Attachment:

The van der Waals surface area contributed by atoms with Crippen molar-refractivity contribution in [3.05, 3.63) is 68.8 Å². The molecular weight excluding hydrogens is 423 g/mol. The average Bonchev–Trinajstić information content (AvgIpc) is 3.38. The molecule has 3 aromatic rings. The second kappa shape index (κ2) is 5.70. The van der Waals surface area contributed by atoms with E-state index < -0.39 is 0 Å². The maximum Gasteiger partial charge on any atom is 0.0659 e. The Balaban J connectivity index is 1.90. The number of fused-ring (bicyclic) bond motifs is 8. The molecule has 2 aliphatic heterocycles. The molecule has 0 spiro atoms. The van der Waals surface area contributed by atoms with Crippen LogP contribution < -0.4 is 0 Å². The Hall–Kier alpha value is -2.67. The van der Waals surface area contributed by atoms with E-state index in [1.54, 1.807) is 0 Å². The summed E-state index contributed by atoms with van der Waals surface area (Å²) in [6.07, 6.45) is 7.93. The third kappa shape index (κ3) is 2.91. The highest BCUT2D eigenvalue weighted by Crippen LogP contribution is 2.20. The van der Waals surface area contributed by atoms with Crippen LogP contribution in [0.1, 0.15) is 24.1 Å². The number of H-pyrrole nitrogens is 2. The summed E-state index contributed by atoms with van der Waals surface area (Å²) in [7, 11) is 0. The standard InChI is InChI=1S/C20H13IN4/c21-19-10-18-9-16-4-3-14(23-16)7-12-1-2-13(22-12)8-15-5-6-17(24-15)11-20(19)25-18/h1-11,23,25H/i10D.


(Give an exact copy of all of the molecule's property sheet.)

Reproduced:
The van der Waals surface area contributed by atoms with Crippen molar-refractivity contribution in [3.05, 3.63) is 68.8 Å². The molecular weight excluding hydrogens is 423 g/mol. The average Bonchev–Trinajstić information content (AvgIpc) is 3.38. The molecule has 3 aromatic rings. The second kappa shape index (κ2) is 5.70. The van der Waals surface area contributed by atoms with E-state index < -0.39 is 0 Å². The maximum Gasteiger partial charge on any atom is 0.0659 e. The Balaban J connectivity index is 1.90. The number of fused-ring (bicyclic) bond motifs is 8. The molecule has 2 aliphatic heterocycles. The molecule has 0 spiro atoms. The van der Waals surface area contributed by atoms with Crippen LogP contribution < -0.4 is 0 Å². The Hall–Kier alpha value is -2.67. The van der Waals surface area contributed by atoms with E-state index in [1.54, 1.807) is 0 Å². The summed E-state index contributed by atoms with van der Waals surface area (Å²) in [6.07, 6.45) is 7.93. The third kappa shape index (κ3) is 2.91. The highest BCUT2D eigenvalue weighted by Crippen LogP contribution is 2.20. The van der Waals surface area contributed by atoms with Crippen LogP contribution in [0.1, 0.15) is 24.1 Å². The number of H-pyrrole nitrogens is 2. The summed E-state index contributed by atoms with van der Waals surface area (Å²) in [7, 11) is 0. The standard InChI is InChI=1S/C20H13IN4/c21-19-10-18-9-16-4-3-14(23-16)7-12-1-2-13(22-12)8-15-5-6-17(24-15)11-20(19)25-18/h1-11,23,25H/i10D.